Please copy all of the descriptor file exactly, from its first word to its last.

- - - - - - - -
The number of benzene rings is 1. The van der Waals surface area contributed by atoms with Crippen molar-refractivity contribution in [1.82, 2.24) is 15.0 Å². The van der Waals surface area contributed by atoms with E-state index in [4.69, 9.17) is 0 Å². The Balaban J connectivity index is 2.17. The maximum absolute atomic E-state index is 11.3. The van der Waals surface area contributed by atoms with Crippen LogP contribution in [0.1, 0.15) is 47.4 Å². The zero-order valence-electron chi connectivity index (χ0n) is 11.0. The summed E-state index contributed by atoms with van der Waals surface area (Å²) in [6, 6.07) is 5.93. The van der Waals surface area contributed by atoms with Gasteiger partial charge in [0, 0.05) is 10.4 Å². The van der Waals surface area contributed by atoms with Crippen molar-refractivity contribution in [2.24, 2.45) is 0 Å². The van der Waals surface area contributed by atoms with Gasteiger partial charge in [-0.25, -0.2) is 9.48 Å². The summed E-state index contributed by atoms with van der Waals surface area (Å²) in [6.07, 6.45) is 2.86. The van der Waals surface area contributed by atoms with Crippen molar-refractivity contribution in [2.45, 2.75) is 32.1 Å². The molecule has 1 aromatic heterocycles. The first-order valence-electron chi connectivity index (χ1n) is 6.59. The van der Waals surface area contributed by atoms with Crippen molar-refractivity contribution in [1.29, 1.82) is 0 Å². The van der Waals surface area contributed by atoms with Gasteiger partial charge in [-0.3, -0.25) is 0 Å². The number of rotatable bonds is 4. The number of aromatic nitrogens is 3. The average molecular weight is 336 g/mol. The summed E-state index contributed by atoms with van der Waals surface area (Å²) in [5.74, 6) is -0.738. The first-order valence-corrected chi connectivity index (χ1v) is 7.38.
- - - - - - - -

The number of benzene rings is 1. The van der Waals surface area contributed by atoms with Crippen molar-refractivity contribution in [1.82, 2.24) is 15.0 Å². The van der Waals surface area contributed by atoms with E-state index in [4.69, 9.17) is 0 Å². The Balaban J connectivity index is 2.17. The maximum absolute atomic E-state index is 11.3. The van der Waals surface area contributed by atoms with Crippen LogP contribution in [0.1, 0.15) is 47.4 Å². The zero-order valence-electron chi connectivity index (χ0n) is 11.0. The summed E-state index contributed by atoms with van der Waals surface area (Å²) in [6, 6.07) is 5.93. The van der Waals surface area contributed by atoms with Gasteiger partial charge in [0, 0.05) is 10.4 Å². The van der Waals surface area contributed by atoms with Crippen molar-refractivity contribution in [2.24, 2.45) is 0 Å². The van der Waals surface area contributed by atoms with Gasteiger partial charge in [-0.25, -0.2) is 9.48 Å². The summed E-state index contributed by atoms with van der Waals surface area (Å²) in [6.07, 6.45) is 2.86. The van der Waals surface area contributed by atoms with Crippen molar-refractivity contribution in [2.45, 2.75) is 32.1 Å². The molecule has 1 aromatic heterocycles. The first-order valence-electron chi connectivity index (χ1n) is 6.59. The van der Waals surface area contributed by atoms with Crippen molar-refractivity contribution in [1.29, 1.82) is 0 Å². The van der Waals surface area contributed by atoms with Gasteiger partial charge in [-0.3, -0.25) is 0 Å². The number of rotatable bonds is 4. The number of aromatic nitrogens is 3. The average molecular weight is 336 g/mol. The summed E-state index contributed by atoms with van der Waals surface area (Å²) in [5.74, 6) is -0.738. The first-order valence-corrected chi connectivity index (χ1v) is 7.38.